Cost cutting and points

Cost cutting and points

“How can these guys afford all of this travel?” you may be asking yourself. Flights are expensive, and after a few days, hotels can be even more so. After living in New York City for more than five years, Charley and I found ourselves with a lot less in savings than we should have. To that end, reading money-saving tips from Nomadic Matt and The Points Guy has been completely indispensable.

If you’ve ever wanted to do more traveling, Matt’s book How to Travel the World on Fifty Dollars a Day is a pretty important read. With it, I’ve got a new stash of money-saving secrets. It comes down to priorities. In expensive parts of the world, where hotels can run hundreds of dollars a night, I don’t think staying in cheap hostels here and there is going to kill us. Wherever it’s possible to find accommodations that have a fridge or any sort of kitchen equipment, going grocery shopping and getting some basic groceries like pasta and sandwich supplies is definitely the way to go.

The Points Guy’s blog is a different story entirely. TPG himself, Brian Kelly, is a fanatic about following the world of loyalty hotel, credit card, and airline points, and how to get absolutely the most value out of them. Since finding his blog a few years ago, I’ve learned so much about points and miles, and I’ve stockpiled a pretty healthy collection that I’m really excited to use. With my points collection in hand, I can fly in premium cabins and stay in premium hotels that I would never be able to afford on my own. We’ll be getting into more information later on how to start racking up the points, but in the meantime, let’s take an inventory of the points and miles that Charley and I are holding onto before we begin our trip:

Loyalty Program Points Holder
American Airlines 523,000 Craig
American Airlines 159,000 Charley
United Airlines 85,000 Craig
United Airlines 58,000 Charley
Hyatt 13,000 Craig
Marriott 19,000 Craig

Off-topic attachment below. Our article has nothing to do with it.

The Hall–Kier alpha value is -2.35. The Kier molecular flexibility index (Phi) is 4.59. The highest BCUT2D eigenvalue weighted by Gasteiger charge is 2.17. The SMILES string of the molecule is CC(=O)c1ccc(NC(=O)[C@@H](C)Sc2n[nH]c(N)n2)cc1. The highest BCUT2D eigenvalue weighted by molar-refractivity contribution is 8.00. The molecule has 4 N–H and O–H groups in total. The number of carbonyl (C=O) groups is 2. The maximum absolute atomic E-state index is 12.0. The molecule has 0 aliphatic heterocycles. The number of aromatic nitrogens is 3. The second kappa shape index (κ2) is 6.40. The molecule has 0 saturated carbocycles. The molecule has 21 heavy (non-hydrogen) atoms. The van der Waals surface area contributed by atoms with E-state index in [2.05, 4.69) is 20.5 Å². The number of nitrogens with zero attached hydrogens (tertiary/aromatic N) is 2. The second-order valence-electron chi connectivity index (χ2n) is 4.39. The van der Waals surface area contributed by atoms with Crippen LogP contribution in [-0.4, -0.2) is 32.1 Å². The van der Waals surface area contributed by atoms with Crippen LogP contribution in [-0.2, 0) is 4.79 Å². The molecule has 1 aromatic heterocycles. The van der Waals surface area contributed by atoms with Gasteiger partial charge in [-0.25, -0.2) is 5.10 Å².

Starwood Hotels 43,800 Craig
Chase Ultimate Rewards 160,000 Craig
Chase Ultimate Rewards 60,000 Charley
Citibank Thank You Rewards 0 Craig

In upcoming posts, you’ll hear a lot more about how we amassed these points and miles, what you should do if you want to start a collection of your own, and all the suggestions I have for how to spend them. Sadly, there’s never a one-size-fits-all solution for how to get started with credit card points, but I have one piece of advice for people looking to get started: as long as you’re the type who pays off every credit card bill in full every month, consider getting the Chase Sapphire Preferred card, a really solid overall choice. It’s my favorite card in my wallet, for two main reasons:

  1. Points can transfer to a really nice variety of rewards programs, including United Airlines, Hyatt hotels, IHG hotels, and more.
  2. Double points accrue for all dining and travel expenses. Given the fact that I lived in New York City for five years, I certainly spent a lot on dining, and “travel” expenses includes subway tickets, train tickets, parking fees, and more. Even with only moderate spending habits, this card can generate a lot of rewards in a year.

That’s all for now! Stay tuned to find out more.


Craig Chu

Craig Chu

Craig is a credentialed pension actuary who worked most recently as a software developer with Winklevoss Technologies, in Greenwich, CT USA, where he worked to maintain and develop ProVal, the world’s leading software product for pension valuation and forecasting analytics. A proud graduate of Caltech, he is a big fan of all things science-related, as well as (in no particular order of preference) beer, New York City, choral singing, and cats. He can be reached at

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